Assistant Professor of Clinical Law
Areas of Expertise
B.A., Franklin and Marshall College
J.D., Brooklyn Law School
Professor Lisa Smith was interviewed on the Ask Dr. Annie Abram show on BlogTalkRadio about providing legal help and support to women who have survived domestic abuse.
Professor Lisa Smith spoke to the Christian Science Monitor about the upcoming trial of Ariel Castro, who was charged with the kidnapping and rape of three women he allegedly held in his house in Cleveland for a decade.
Professor Lisa Smith recently spoke to the Christian Science Monitor about the developing role of digital devices and social media in the criminal justice system. She commented in particular about the ongoing case in Ohio, in which two teenage boys are accused of raping their female classmate. Due to the lack of physical evidence, evidence is based primarily on photos, text messages, and emails that were shared among the victim, accusers, and their classmates.
The Brooklyn Daily Eagle recently profiled Professor Lisa Smith and the Law School’s Prosecutor’s Clinic for its pioneering work. Professor Smith spoke about how students learn in a clinical setting and described how the clinic is focusing on community prosecution, specifically in the Brooklyn neighborhood of Sunset Park.
Professor Lisa Smith and 15 Brooklyn Law School students teamed up with pediatricians from the Maimonides Pediatric Residency Program to simulate a child abuse case that demonstrated proper medical and legal procedures.
In light of the school sex abuse scandal in Los Angeles, legal experts, child protection organizations, and concerned parents are questioning who to blame. In a statement to the Christian Science Monitor, Professor Lisa Smith said that regardless of who the courts determine are financially liable, society already expects the schools to be responsible.
In light of recent child sex abuse scandals about the former coaches at Pennsylvania State University and Syracuse University, Professor Lisa Smith, an expert in domestic violence and sex crimes, spoke to the Philadelphia Inquirer about the importance of reporting abuse. "There are many groups addressing this issue," she said, "But the problem of adults failing to report when they know abuse is occurring is unfortunately something we still see all the time, and very much a part of what happened at both Penn State and Syracuse."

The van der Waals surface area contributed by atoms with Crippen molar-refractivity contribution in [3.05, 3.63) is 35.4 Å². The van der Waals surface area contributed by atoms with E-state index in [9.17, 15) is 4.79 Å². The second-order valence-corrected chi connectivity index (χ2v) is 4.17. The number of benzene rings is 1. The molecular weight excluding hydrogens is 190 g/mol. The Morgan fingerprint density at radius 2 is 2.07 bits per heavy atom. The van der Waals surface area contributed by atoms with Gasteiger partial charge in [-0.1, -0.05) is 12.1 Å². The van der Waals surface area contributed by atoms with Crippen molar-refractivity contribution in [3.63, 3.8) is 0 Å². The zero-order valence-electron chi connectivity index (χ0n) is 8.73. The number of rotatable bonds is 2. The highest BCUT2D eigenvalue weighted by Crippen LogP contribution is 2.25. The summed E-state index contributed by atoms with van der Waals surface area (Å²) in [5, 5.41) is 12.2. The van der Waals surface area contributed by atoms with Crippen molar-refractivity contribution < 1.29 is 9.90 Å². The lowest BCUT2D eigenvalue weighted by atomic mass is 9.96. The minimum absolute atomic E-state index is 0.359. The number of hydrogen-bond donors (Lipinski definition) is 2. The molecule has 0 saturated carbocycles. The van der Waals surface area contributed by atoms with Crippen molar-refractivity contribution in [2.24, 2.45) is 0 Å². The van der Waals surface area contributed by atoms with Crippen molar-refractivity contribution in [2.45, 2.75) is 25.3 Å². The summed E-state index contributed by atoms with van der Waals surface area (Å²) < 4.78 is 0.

Professor Lisa Smith's definition of stalking was referenced in an Internet Evolution article that explored potential remedies for cyberstalking. Professor Smith separates stalking into three categories, including that which happens online: "The last category is a hybrid – parties who get to know each other online, have never actually met, and the stalker insists on pursuing this online relationship."
In light of a Los Angeles report that in 2010 the city had its lowest homicide rate in 40 years, the Christian Science Monitor explored how several major cities in the United States are announcing a significant progress against crime across the board. Professor Lisa Smith spoke to the magazine: "It is instructive to look at the individual precincts and compare their year-to-year homicides. How many of those homicides involved strangers and how many are interpersonal disputes? How many homicides are solved versus unsolved?"
A precedent-setting case is unfolding where an Ohio man is accused of trying to force his girlfriend at gunpoint to have an abortion. While he will likely be charged with attempted murder of his girlfriend, legal experts are asking, will he also be charged with attempted murder of her unborn child? Professor Lisa Smith spoke to the AP on the case, saying, "It would be highly unlikely that anyone could reasonably think there would be a completed act here, as he would have had to convince someone at the clinic to then complete the abortion."
Professor Lisa Smith, an expert in domestic violence and criminal law, spoke to The Chief Leader on the case of Sean Bell, a 23-year-old man who was wrongfully shot and killed by NYPD officers the day before his wedding in 2006. Last week, the city decided to settle the civil case, awarding Bell's family $7.15 million, instead of bringing the police officers to trial. Professor Smith explained why the city chose to settle, even though the defendants were acquitted in criminal court. "The standard for conviction in a criminal case is guilty beyond reasonable doubt," she told The Chief Leader, "while in civil cases it is the preponderance of evidence, a much, much, much lower standard."
An alarming rise in attacks against witnesses to crimes is troubling law enforcement nationwide. Despite a declining murder rate, more and more people are becoming victims of intimidation and assault, sometimes ending in death. "Keeping a 'Snitch' from Being Scratched," in the December 2008 issue of the ABA Journal, explores solutions state legal systems have begun to create to protect witnesses and their families. The piece quoted Professor Lisa Smith, an expert on domestic violence. "Even though we have [witness intimidation] statutes, there may be a lot more that needs to be done," she says. "A mentality has started to seep into the neighborhood where ordinary, upstanding people who would come forward because a crime occurred are now being told they are snitches."